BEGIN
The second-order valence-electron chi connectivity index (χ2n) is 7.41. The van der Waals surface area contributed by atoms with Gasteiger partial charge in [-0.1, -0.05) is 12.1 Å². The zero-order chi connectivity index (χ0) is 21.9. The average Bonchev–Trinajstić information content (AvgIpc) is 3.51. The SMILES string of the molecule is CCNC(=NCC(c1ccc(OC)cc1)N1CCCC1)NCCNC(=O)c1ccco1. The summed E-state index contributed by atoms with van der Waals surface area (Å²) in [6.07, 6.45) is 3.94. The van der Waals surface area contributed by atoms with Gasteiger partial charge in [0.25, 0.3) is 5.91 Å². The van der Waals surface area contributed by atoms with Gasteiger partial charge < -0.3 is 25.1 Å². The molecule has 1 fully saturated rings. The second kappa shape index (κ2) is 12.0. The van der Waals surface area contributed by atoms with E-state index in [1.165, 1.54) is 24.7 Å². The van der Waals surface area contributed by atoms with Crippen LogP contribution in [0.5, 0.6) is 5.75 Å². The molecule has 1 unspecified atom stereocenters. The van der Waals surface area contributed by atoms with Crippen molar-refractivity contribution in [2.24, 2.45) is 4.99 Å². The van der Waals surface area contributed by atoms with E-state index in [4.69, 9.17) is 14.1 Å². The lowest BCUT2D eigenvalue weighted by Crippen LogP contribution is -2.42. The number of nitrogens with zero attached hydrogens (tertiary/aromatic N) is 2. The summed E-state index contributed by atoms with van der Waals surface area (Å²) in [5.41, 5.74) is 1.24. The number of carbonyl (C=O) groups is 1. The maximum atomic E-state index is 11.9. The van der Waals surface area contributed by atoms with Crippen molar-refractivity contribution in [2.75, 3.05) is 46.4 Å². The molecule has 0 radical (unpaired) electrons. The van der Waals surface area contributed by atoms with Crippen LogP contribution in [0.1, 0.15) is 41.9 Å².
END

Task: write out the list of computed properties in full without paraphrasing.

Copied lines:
The second-order valence-electron chi connectivity index (χ2n) is 7.41. The van der Waals surface area contributed by atoms with Gasteiger partial charge in [-0.1, -0.05) is 12.1 Å². The zero-order chi connectivity index (χ0) is 21.9. The average Bonchev–Trinajstić information content (AvgIpc) is 3.51. The SMILES string of the molecule is CCNC(=NCC(c1ccc(OC)cc1)N1CCCC1)NCCNC(=O)c1ccco1. The summed E-state index contributed by atoms with van der Waals surface area (Å²) in [6.07, 6.45) is 3.94. The van der Waals surface area contributed by atoms with Gasteiger partial charge in [0.25, 0.3) is 5.91 Å². The van der Waals surface area contributed by atoms with Gasteiger partial charge < -0.3 is 25.1 Å². The molecule has 1 fully saturated rings. The second kappa shape index (κ2) is 12.0. The van der Waals surface area contributed by atoms with E-state index in [1.165, 1.54) is 24.7 Å². The van der Waals surface area contributed by atoms with Crippen LogP contribution in [0.5, 0.6) is 5.75 Å². The molecule has 1 unspecified atom stereocenters. The van der Waals surface area contributed by atoms with Crippen molar-refractivity contribution in [2.24, 2.45) is 4.99 Å². The van der Waals surface area contributed by atoms with E-state index in [4.69, 9.17) is 14.1 Å². The lowest BCUT2D eigenvalue weighted by Crippen LogP contribution is -2.42. The number of nitrogens with zero attached hydrogens (tertiary/aromatic N) is 2. The summed E-state index contributed by atoms with van der Waals surface area (Å²) in [5.41, 5.74) is 1.24. The number of carbonyl (C=O) groups is 1. The maximum atomic E-state index is 11.9. The van der Waals surface area contributed by atoms with Crippen molar-refractivity contribution in [2.75, 3.05) is 46.4 Å². The molecule has 0 radical (unpaired) electrons. The van der Waals surface area contributed by atoms with Crippen LogP contribution in [0.1, 0.15) is 41.9 Å².